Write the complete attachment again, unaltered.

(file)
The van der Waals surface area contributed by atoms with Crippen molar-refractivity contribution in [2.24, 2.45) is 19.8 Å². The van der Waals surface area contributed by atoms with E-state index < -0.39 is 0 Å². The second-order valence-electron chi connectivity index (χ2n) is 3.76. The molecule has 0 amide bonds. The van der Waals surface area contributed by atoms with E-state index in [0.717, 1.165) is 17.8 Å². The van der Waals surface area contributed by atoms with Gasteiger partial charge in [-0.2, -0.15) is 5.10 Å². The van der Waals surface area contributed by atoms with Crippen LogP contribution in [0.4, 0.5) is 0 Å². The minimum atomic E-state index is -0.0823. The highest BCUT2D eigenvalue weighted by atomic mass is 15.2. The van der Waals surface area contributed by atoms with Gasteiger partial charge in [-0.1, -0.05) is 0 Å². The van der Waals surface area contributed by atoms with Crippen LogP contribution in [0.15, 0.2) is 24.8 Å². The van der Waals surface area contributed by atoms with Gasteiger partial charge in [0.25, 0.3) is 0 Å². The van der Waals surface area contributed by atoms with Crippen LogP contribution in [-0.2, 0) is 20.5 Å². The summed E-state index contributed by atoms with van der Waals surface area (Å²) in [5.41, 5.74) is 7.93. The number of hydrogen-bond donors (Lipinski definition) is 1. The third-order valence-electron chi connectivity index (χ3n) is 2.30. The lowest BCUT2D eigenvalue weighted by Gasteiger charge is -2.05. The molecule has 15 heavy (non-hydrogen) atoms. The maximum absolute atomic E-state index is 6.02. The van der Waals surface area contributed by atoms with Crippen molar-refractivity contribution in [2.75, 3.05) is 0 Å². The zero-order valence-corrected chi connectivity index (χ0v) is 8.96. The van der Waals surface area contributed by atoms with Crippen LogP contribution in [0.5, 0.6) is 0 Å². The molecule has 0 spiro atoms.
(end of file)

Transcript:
The van der Waals surface area contributed by atoms with Crippen molar-refractivity contribution in [2.24, 2.45) is 19.8 Å². The van der Waals surface area contributed by atoms with E-state index < -0.39 is 0 Å². The second-order valence-electron chi connectivity index (χ2n) is 3.76. The molecule has 0 amide bonds. The van der Waals surface area contributed by atoms with E-state index in [0.717, 1.165) is 17.8 Å². The van der Waals surface area contributed by atoms with Gasteiger partial charge in [-0.2, -0.15) is 5.10 Å². The van der Waals surface area contributed by atoms with Crippen LogP contribution in [0.4, 0.5) is 0 Å². The minimum atomic E-state index is -0.0823. The highest BCUT2D eigenvalue weighted by atomic mass is 15.2. The van der Waals surface area contributed by atoms with Gasteiger partial charge in [-0.1, -0.05) is 0 Å². The van der Waals surface area contributed by atoms with Crippen LogP contribution in [0.15, 0.2) is 24.8 Å². The van der Waals surface area contributed by atoms with Gasteiger partial charge in [0.25, 0.3) is 0 Å². The van der Waals surface area contributed by atoms with Crippen LogP contribution in [-0.2, 0) is 20.5 Å². The summed E-state index contributed by atoms with van der Waals surface area (Å²) in [5.41, 5.74) is 7.93. The number of hydrogen-bond donors (Lipinski definition) is 1. The third-order valence-electron chi connectivity index (χ3n) is 2.30. The lowest BCUT2D eigenvalue weighted by Gasteiger charge is -2.05. The molecule has 15 heavy (non-hydrogen) atoms. The maximum absolute atomic E-state index is 6.02. The van der Waals surface area contributed by atoms with Crippen molar-refractivity contribution in [2.75, 3.05) is 0 Å². The zero-order valence-corrected chi connectivity index (χ0v) is 8.96. The van der Waals surface area contributed by atoms with Crippen LogP contribution in [0.5, 0.6) is 0 Å². The molecule has 0 spiro atoms.